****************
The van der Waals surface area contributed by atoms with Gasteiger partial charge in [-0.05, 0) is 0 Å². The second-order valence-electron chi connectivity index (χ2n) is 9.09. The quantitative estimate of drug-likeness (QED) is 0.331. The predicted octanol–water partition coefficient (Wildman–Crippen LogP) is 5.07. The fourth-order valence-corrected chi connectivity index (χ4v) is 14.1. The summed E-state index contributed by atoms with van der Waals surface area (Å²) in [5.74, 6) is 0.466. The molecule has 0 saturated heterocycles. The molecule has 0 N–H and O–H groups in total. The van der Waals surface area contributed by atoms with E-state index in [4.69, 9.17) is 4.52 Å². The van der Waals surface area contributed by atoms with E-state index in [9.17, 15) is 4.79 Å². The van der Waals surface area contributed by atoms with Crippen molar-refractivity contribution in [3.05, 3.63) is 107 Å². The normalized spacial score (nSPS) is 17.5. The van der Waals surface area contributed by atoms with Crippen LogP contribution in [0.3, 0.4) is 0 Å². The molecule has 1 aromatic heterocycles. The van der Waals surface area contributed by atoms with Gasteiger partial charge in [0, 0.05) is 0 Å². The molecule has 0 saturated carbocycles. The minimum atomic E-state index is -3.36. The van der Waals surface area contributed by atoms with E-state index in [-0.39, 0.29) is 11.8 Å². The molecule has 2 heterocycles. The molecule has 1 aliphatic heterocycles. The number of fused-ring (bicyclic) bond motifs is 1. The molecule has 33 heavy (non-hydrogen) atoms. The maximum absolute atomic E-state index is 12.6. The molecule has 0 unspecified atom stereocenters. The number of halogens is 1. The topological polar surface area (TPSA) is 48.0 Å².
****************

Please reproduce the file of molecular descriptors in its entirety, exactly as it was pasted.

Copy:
The van der Waals surface area contributed by atoms with Gasteiger partial charge in [-0.05, 0) is 0 Å². The second-order valence-electron chi connectivity index (χ2n) is 9.09. The quantitative estimate of drug-likeness (QED) is 0.331. The predicted octanol–water partition coefficient (Wildman–Crippen LogP) is 5.07. The fourth-order valence-corrected chi connectivity index (χ4v) is 14.1. The summed E-state index contributed by atoms with van der Waals surface area (Å²) in [5.74, 6) is 0.466. The molecule has 0 saturated heterocycles. The molecule has 0 N–H and O–H groups in total. The van der Waals surface area contributed by atoms with E-state index in [4.69, 9.17) is 4.52 Å². The van der Waals surface area contributed by atoms with E-state index in [9.17, 15) is 4.79 Å². The van der Waals surface area contributed by atoms with Crippen molar-refractivity contribution in [3.05, 3.63) is 107 Å². The normalized spacial score (nSPS) is 17.5. The van der Waals surface area contributed by atoms with Crippen LogP contribution in [0.3, 0.4) is 0 Å². The molecule has 1 aromatic heterocycles. The van der Waals surface area contributed by atoms with Gasteiger partial charge in [0, 0.05) is 0 Å². The molecule has 0 saturated carbocycles. The minimum atomic E-state index is -3.36. The van der Waals surface area contributed by atoms with E-state index in [-0.39, 0.29) is 11.8 Å². The molecule has 2 heterocycles. The molecule has 1 aliphatic heterocycles. The number of fused-ring (bicyclic) bond motifs is 1. The molecule has 33 heavy (non-hydrogen) atoms. The maximum absolute atomic E-state index is 12.6. The molecule has 0 unspecified atom stereocenters. The number of halogens is 1. The topological polar surface area (TPSA) is 48.0 Å².